“All emails received this week will be archived. If you wish me to read this email, please resend when I am back in the office on Xth of Y”.

This is because Joel felt whenever he had time off, on the first day back reading all the emails just meant he was reliving the week he had missed. By archiving all the emails, there is no split in the soul. When you are away, you are truly away not just postponing.

Not all business ideas are great

Joel’s travel company Kosan was doing great until the pandemic hit. He could have been stubborn and kept everything running despite there clearly being no customers. Yet his experiences have made him more self-aware, he knows his identity is no longer his business and could shut it all down for a year.

I see so many business owners complaining on the TV about the latest measures to control the virus. So what if people are dying, I have a business to run! It’s shocking but it makes sense because people’s identities are so wrapped up in their business. The best iterate and pivot depending on the environment rather than demand the world changes for them.

Joel sees others who pick an idea that has failed many times before but the founder believes they are better than everyone else. They think if they just work harder than everyone else then they’ll be successful but usually, they are wrong. He knows no matter how hard he worked at Kosan, it would never have made money in a pandemic.

“Don’t get blinded by passion” — Joel Primus

Work hard in cycles

As an elite runner, Joel trained harder than most people could imagine but people don’t realize how controlled it was. There are times when he would be running 200km a week regularly but even then most of his day would be spent resting. At other times of the year, he’d barely run at all to allow his body to recover. This cycle of intensity is how you succeed at the top level of any sport.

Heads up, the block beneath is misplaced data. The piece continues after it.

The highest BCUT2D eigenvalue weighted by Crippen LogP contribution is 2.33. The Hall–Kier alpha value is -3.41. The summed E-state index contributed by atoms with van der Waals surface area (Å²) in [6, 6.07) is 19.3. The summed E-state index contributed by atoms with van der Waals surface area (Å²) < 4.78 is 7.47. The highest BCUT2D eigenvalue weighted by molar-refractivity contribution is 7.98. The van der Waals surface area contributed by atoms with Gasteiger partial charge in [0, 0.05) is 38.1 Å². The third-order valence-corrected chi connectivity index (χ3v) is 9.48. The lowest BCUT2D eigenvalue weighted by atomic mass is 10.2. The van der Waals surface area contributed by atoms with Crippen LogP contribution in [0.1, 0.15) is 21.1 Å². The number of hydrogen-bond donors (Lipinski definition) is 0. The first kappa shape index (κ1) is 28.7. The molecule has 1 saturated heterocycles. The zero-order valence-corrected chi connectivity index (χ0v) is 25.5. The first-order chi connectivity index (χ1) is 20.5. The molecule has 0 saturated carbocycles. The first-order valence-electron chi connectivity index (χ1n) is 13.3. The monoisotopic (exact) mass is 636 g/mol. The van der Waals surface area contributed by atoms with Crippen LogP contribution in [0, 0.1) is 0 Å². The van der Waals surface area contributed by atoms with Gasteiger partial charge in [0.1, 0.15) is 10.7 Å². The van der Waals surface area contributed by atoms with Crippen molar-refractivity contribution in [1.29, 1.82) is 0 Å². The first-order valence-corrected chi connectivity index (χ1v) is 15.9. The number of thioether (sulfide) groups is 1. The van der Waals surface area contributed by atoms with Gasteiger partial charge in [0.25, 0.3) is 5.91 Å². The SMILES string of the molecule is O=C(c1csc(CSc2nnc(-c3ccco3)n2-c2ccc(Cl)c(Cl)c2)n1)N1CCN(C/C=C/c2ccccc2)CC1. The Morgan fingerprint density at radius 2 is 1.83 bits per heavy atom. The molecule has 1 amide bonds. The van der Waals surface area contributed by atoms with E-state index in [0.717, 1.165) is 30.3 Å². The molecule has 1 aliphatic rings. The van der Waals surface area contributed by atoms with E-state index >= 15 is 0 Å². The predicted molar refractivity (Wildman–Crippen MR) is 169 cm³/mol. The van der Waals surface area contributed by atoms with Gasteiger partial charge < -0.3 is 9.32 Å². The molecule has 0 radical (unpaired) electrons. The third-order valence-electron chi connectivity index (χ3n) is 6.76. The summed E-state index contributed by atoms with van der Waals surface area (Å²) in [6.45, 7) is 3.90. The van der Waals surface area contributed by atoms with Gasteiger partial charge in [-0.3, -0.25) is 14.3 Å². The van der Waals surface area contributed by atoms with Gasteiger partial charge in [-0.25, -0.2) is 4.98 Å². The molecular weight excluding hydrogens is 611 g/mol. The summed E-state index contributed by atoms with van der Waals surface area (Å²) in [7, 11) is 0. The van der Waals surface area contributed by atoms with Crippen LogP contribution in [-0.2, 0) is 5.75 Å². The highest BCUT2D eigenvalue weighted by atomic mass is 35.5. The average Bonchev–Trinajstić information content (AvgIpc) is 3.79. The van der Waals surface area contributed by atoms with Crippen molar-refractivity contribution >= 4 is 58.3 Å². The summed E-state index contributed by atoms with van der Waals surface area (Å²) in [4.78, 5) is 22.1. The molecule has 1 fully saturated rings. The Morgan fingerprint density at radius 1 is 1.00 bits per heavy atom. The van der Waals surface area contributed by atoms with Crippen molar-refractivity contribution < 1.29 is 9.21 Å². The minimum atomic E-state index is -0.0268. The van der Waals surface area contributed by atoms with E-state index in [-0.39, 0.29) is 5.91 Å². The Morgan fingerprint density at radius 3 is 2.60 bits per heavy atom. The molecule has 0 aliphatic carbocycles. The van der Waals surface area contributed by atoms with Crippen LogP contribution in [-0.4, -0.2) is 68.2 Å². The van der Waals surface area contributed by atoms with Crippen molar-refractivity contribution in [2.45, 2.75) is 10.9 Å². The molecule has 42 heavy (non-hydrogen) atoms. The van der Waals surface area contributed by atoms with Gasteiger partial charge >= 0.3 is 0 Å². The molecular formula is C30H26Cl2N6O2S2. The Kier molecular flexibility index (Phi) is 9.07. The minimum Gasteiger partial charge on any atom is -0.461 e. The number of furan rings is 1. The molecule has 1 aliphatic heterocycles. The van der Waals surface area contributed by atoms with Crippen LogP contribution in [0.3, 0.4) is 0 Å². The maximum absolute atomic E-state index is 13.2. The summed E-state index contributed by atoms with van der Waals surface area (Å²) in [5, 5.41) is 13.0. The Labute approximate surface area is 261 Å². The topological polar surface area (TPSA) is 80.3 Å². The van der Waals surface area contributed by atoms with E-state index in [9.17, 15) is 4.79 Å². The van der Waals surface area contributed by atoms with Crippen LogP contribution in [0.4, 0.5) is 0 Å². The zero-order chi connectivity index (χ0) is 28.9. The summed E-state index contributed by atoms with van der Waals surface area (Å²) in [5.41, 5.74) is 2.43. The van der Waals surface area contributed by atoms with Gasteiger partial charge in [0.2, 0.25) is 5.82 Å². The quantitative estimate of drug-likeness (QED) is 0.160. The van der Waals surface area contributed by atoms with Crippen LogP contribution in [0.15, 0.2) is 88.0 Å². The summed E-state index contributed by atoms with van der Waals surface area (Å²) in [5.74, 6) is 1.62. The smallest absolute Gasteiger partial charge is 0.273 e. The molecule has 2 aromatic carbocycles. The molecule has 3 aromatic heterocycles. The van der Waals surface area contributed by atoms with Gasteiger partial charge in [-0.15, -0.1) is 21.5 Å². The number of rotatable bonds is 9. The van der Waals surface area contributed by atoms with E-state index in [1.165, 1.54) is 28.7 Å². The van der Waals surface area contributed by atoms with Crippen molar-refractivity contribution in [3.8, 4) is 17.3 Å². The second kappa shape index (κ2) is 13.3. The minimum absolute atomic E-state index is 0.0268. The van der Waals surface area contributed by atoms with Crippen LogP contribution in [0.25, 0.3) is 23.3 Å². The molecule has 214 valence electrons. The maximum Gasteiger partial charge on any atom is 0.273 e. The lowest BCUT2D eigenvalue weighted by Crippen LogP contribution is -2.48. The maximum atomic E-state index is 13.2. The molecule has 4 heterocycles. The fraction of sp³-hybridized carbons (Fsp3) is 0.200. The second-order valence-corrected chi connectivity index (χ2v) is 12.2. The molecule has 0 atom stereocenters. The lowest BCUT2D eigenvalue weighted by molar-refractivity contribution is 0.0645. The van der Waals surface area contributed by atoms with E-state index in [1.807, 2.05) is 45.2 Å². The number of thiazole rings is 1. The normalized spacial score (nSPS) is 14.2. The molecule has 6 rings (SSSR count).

In business, people believe they can never switch off and ignore the need for rest. Joel points to how much Obama aged in his first 4 years of presidency. You could justify Obama needing to work so hard because he’s running a country but how much of your health are you willing to sacrifice for your business? That’s what you are trading by burning yourself out and you shouldn’t delude yourself otherwise.

Joel remembers consulting for a company when his wife’s father had just died. They gave him 3 days of mourning then became frustrated at him for not answering emails. Are these the types of clients you want? Is that living the entrepreneurial dream? He didn’t think so.

He admits to having little balance at the moment but he is acutely aware and is planning time away. He’s moved to a farm to get out of the city and “ground himself in nature”. He now plans weeks where he does nothing and allows himself to “just be”. On his first attempt, he went four days before caving in. His honesty is a great reminder that it doesn’t have to be perfect as long as there is a real attempt to switch off.

10 deep connections matter more than 1000 acquaintances

One of Joel’s other passions is filmmaking and just like a startup, he needed to raise money to begin. He thinks he must have messaged over 1000 people and not a single one replied.

He then messaged 10 friends who knew people in the tourism industry in those countries and the responses came flying back. These people didn’t trust the guy who spams them on social media but they trusted someone they had met before.

Joel’s lesson was to make quality connections with fewer people because it’s both more rewarding personally and you also get access to their networks too.

What to take with you

Joel isn’t afraid to show the naked truth of entrepreneurship and not just success porn. It was fascinating to see such a human side to a man who has achieved so much in the startup world.

His book goes into much greater depth about his strategies* for growing business healthily. Here’s the roundup of the key points I took:

  • Don’t be driven by insecurity
  • You’re probably not Tesla
  • Don’t be like Voldemort
  • Not all business ideas are great
  • Work hard in cycles
  • 10 deep connections matter more than 1000 acquaintances

*Affiliate link